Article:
Man, the barricades
A reaction to Bernardo Bertolucci's far more sexy and colorful "The Dreamers," also set during the French student riots of 1968, famed French cinˇaste Philippe Garrel's "Regular Lovers" is 175 dragged (and drugged) out minutes of his own bleak black-and-white memories of the same tumultuous event.
By LESLIE (HOBAN) BLAKE
Called "The greatest filmmaker you've almost certainly never heard of," by The New York Sun, Philippe Garrel is still relatively unknown. Eight of his films (dating from the '70s to the '90s) were featured in a monthlong retrospective held at the Brooklyn Academy of Music this past August, to try and introduce his work to larger audiences.
The BAM catalog describes him as: "A director's director called 'the child of Cocteau and Godard' by Jacques Rivette Garrel is one of the greatest French filmmakers of the past 40 years. A child of the Paris May '68 revolts, Garrel has created a unique filmography, both experimental and narrative. He has worked with such icons as Nico, Jean Seberg, Jean-Pierre Lˇaud and Catherine Deneuve, often examining these relationships as haunted memory."
|Original title: Les Amants Rˇguliers.|
Directed by: Philippe Garrel.
Written by: Marc Cholodenko, Philippe Garrel, Arlette Langmann.
Cinematography: William Lubtchansky.
Edited by: Fran¨oise Collin, Philippe Garrel.
In French with English subtitles.
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New York Film Festival 2005|
French film director Olivier Assayas goes even further saying, "Philippe Garrel is the proverbial underrated genius. He's the closest thing to a poet functioning today in French cinema."
According to the press hype, Garrel, an aging "enfant terrible," decided that his good friend Bernardo Bertolucci had gotten the 1968 French student riots all wrong in his own 2003 film "The Dreamers." After all, the French filmmaker had actually manned the barricades himself. And so he has produced 175 of the longest screen minutes in recorded history purporting to show "the way it really was" quite possibly in virtual real time.
Garrel, now in his late 50s, was considered something of a wunderkind in the 1960s. He was only 21 when his fifth film, "Le Lit de la Vierge" (just screened at the Anthology Film Archives), offered viewers a hippie Jesus set in the aftermath of the uprisings of May 1968. The film was shot sans script, but with lots of LSD on the set. Drugs are a recurring theme in Garrel's oeuvre and "Le Lit" also suggests that Garrel and his cronies saw themselves as members of a religious sect and their actions as ritualistic.
These tropes appear again in "Regular Lovers," which finds the old New Waver, not unlike his comp¸re Godard at times, making films as if it were still the '60s. But truth to tell, an hour's worth of long shots of the heroes' backs in silhouette, as they stand watching fires they've set, is really boring!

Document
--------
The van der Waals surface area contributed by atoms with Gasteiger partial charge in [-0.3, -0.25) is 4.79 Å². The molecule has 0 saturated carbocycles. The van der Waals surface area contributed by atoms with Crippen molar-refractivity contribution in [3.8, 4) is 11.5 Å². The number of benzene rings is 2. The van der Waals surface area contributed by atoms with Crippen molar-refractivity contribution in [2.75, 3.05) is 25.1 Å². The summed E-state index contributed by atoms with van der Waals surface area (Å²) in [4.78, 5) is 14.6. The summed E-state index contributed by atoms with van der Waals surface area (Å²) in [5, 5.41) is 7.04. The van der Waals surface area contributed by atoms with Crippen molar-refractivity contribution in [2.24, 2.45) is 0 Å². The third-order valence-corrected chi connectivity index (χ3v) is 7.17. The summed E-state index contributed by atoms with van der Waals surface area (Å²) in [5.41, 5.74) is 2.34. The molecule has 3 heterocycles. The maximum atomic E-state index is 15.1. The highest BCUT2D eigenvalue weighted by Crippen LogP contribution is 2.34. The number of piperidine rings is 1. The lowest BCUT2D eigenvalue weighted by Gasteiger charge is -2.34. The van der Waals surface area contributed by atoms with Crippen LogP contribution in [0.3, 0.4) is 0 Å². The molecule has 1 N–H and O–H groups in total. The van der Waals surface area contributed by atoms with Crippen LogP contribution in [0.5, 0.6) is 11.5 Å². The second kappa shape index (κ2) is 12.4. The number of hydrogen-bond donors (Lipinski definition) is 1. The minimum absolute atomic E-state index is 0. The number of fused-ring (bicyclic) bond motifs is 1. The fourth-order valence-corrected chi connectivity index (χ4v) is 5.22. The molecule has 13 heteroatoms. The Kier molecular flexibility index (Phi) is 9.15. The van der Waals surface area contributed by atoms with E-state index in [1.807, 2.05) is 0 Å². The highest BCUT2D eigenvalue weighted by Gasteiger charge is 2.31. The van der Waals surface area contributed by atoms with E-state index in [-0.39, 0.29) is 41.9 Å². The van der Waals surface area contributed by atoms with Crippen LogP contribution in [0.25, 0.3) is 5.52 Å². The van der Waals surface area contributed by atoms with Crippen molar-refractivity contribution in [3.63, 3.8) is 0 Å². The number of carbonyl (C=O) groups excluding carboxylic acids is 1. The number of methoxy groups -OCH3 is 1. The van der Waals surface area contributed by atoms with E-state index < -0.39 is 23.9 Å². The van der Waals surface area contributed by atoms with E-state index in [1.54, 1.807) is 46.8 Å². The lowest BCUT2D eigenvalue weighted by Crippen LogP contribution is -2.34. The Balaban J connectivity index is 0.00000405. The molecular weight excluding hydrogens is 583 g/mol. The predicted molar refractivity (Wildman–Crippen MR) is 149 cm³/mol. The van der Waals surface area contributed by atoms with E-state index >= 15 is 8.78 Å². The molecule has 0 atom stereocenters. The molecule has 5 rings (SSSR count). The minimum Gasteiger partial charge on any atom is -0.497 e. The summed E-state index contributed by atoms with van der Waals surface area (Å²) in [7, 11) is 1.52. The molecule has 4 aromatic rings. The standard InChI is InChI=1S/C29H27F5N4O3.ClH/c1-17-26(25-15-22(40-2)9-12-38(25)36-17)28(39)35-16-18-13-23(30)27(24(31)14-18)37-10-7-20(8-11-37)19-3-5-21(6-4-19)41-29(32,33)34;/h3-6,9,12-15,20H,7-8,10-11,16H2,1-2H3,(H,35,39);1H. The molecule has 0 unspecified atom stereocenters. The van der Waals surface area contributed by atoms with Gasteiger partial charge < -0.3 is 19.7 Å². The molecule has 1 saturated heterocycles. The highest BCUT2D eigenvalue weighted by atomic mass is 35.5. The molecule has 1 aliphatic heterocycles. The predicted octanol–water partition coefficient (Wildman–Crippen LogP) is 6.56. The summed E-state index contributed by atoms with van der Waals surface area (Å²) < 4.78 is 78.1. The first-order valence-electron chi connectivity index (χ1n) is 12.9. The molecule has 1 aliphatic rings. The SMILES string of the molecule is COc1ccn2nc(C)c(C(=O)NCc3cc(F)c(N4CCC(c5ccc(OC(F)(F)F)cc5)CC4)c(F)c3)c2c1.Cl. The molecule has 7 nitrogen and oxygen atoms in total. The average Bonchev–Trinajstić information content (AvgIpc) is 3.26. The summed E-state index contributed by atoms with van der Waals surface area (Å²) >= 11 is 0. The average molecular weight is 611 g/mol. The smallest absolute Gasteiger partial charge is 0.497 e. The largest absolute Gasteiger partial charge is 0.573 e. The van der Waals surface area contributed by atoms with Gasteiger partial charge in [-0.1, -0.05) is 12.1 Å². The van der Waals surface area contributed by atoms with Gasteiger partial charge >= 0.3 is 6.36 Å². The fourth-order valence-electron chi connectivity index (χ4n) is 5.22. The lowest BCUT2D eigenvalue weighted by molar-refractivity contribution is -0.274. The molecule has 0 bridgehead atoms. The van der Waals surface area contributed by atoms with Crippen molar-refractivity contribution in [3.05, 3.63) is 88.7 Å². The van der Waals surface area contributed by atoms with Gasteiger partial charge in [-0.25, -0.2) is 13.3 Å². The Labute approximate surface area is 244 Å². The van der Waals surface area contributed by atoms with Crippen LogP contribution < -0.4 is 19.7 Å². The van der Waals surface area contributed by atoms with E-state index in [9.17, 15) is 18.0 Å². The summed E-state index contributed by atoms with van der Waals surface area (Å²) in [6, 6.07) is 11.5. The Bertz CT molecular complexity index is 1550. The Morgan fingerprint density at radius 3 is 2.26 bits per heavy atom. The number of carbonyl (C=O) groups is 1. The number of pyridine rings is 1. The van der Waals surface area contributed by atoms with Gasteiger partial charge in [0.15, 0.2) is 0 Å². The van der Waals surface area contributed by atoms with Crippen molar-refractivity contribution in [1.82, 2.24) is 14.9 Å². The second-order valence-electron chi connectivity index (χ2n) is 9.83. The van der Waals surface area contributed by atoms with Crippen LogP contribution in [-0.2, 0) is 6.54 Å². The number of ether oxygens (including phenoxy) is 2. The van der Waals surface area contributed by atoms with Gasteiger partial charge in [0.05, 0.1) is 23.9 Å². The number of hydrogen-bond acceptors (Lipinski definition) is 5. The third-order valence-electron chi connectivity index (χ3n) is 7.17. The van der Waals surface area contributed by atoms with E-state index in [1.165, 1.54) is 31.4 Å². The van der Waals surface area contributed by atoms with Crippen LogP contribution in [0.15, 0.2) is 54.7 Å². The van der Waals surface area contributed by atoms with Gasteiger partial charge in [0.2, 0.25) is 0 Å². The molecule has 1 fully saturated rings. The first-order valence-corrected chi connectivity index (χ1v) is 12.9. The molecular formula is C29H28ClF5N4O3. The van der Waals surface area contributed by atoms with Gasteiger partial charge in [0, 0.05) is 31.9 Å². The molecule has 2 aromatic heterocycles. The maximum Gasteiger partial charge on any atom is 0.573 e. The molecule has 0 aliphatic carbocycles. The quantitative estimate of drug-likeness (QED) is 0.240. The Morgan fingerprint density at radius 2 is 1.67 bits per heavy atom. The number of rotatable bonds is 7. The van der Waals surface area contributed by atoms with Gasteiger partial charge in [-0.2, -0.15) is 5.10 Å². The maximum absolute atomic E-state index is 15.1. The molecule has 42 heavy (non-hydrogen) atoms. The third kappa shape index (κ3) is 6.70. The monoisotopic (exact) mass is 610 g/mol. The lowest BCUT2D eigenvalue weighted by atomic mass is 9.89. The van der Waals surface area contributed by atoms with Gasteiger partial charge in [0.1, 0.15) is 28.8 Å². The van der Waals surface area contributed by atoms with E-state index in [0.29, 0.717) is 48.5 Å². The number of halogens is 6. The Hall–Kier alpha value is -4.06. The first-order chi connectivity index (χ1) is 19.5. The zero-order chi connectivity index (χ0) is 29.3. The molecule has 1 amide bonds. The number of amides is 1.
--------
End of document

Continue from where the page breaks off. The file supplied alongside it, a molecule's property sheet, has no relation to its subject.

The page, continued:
And it's not just the recurring black and white either (though Garrel did try his hand at color in at least two films). After all, George Clooney's excellent new black-and-white film, "Good Night, and Good Luck," opened the same New York Film Festival in which "Regular Lovers" screened. And Benoit Jacquot's "A Tout de Suite" an elegant black-and-white homage to the French New Wave of the '70s was featured in last season's Rendevous with French Cinema.
Ironically, Bertolucci's film also co-starred Garrel's son Louis, in a role similar to his bourgeois revolutionary in "Regular Lovers." But if "Regular Lovers" is the way it really was (and Garrel was there, so it just might be), then "it" was nothing more than a gaggle of cute but drugged-out, loutish, middle-class French kids with nothing better to do than throw a few Molotov cocktails and then stand around watching things burn. They also talk about and/or do drugs. Occasionally they screw pretty girls. They do the drugs and the girls in a large communal living space, another Garrel-ism often repeated.
Considering the period, there's a remarkable absence of '60s music (except for a song by Garrel's late wife Nico, who was not Louis' mother). Instead there are silent-film/soap-opera-like chords meant to invoke emotional builds that don't actually exist in the scenes themselves. There is however, one truly hilarious moment when Bertolucci's second film, "Before the Revolution," is mentioned, as one of the girls faces the audience directly, breathily intoning the Italian director's name.
The title of that Bertolucci film comes from a Talleyrand quote which reads: "Those who haven't known life before the revolution cannot know how sweet it is." Garrel no doubt concurs, considering how often he returns to these events. The NYFF description states, "A young poet [Garrel fils] ... witnesses the conflagration during a night on the barricades, then experiences the euphoria of love and communal freedom ... an intimate poetic epic." That's a description of a movie I might have enjoyed, but what I saw was not only ponderous and pretentious but meandering and just plain too long!
Diehard franco- and (pseudo-intellectual) cine-philes will no doubt love this film; I didn't.
|SEPTEMBER 27, 2005|
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